Unions and Communities under Siege: American Communities and the Crisis of Organized Laborby Gordon L. Clark, Clark Gordon L.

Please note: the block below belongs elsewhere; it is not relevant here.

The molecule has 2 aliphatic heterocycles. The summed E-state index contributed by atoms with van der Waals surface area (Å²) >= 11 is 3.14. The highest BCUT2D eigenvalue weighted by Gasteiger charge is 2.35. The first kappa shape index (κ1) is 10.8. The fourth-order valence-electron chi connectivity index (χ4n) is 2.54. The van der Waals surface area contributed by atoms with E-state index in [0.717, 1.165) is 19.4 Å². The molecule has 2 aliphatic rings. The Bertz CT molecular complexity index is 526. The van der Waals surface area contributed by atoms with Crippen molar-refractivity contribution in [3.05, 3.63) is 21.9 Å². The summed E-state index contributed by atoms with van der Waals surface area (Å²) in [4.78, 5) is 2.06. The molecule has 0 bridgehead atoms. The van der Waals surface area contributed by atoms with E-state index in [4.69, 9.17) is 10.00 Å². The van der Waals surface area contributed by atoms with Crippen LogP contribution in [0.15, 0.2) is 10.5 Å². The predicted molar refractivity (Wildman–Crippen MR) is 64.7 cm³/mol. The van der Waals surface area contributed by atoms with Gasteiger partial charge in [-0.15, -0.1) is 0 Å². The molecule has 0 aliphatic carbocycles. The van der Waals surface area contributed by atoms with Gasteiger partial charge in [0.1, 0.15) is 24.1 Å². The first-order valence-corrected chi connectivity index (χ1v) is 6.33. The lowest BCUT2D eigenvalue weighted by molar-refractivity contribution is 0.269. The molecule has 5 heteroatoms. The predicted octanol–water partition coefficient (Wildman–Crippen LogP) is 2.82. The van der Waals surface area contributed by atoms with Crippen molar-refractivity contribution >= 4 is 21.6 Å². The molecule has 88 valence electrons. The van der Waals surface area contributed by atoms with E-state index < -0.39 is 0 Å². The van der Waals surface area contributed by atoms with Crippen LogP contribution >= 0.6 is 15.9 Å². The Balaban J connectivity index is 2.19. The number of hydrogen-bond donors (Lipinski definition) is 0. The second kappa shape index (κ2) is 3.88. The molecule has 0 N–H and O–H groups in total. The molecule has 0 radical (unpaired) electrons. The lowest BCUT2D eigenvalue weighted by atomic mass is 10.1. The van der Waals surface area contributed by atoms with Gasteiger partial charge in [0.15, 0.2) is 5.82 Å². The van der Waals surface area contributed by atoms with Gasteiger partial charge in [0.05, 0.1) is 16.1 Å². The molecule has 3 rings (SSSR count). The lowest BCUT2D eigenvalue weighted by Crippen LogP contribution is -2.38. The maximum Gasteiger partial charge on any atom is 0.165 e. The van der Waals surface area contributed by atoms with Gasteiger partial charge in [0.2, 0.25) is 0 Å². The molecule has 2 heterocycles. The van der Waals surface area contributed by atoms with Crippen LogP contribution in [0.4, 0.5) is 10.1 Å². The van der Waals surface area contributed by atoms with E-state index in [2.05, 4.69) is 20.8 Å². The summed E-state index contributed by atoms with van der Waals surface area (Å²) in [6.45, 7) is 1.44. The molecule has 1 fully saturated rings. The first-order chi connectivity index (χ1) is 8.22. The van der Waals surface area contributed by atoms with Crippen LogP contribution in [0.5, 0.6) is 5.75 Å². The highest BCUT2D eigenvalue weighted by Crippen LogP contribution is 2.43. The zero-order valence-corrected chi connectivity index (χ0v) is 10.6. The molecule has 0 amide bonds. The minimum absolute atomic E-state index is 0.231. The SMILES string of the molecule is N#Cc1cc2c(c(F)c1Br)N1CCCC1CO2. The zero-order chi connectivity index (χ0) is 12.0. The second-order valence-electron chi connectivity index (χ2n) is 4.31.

The essential argument of this book is that the current crisis facing American unions has to be considered in terms of the immediate communal context of labor-management relations. The structure of New Deal national labor legislation has sustained and maintained distinctive local labor-management practices. In response to the ever-increasing economic interdependence of American and external communities, unions have found it difficult to achieve similar scales of integration, and their fragile ideal of intercommunity solidarity has often been overwhelmed by economic imperatives operating at higher levels and in other places. Three particular themes recur throughout Professor Clark's study: the role of the community in labor-management relations, the roles of state and federal institutions in adjudicating local industrial disputes, and the significance of economic restructuring for the roles and future of industrial unions.
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